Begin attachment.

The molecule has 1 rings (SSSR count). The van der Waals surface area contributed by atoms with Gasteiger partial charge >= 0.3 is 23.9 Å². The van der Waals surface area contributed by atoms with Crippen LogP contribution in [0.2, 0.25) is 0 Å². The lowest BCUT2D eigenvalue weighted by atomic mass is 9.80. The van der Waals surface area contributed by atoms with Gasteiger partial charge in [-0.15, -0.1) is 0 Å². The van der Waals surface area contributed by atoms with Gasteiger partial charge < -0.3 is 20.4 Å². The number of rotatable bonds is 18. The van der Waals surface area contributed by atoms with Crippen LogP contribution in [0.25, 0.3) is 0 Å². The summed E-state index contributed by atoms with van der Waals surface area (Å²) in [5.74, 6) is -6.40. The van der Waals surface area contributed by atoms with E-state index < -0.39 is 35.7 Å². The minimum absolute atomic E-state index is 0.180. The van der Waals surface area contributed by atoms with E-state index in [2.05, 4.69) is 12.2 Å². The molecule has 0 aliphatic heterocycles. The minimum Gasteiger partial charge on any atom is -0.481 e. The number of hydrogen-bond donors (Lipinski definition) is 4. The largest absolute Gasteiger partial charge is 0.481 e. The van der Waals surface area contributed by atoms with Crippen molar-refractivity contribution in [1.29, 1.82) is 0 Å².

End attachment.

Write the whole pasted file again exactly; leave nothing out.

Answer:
The molecule has 1 rings (SSSR count). The van der Waals surface area contributed by atoms with Gasteiger partial charge >= 0.3 is 23.9 Å². The van der Waals surface area contributed by atoms with Crippen LogP contribution in [0.2, 0.25) is 0 Å². The lowest BCUT2D eigenvalue weighted by atomic mass is 9.80. The van der Waals surface area contributed by atoms with Gasteiger partial charge in [-0.15, -0.1) is 0 Å². The van der Waals surface area contributed by atoms with Gasteiger partial charge < -0.3 is 20.4 Å². The number of rotatable bonds is 18. The van der Waals surface area contributed by atoms with Crippen LogP contribution in [0.25, 0.3) is 0 Å². The summed E-state index contributed by atoms with van der Waals surface area (Å²) in [5.74, 6) is -6.40. The van der Waals surface area contributed by atoms with E-state index < -0.39 is 35.7 Å². The minimum absolute atomic E-state index is 0.180. The van der Waals surface area contributed by atoms with E-state index in [2.05, 4.69) is 12.2 Å². The molecule has 0 aliphatic heterocycles. The minimum Gasteiger partial charge on any atom is -0.481 e. The number of hydrogen-bond donors (Lipinski definition) is 4. The largest absolute Gasteiger partial charge is 0.481 e. The van der Waals surface area contributed by atoms with Crippen molar-refractivity contribution in [1.29, 1.82) is 0 Å².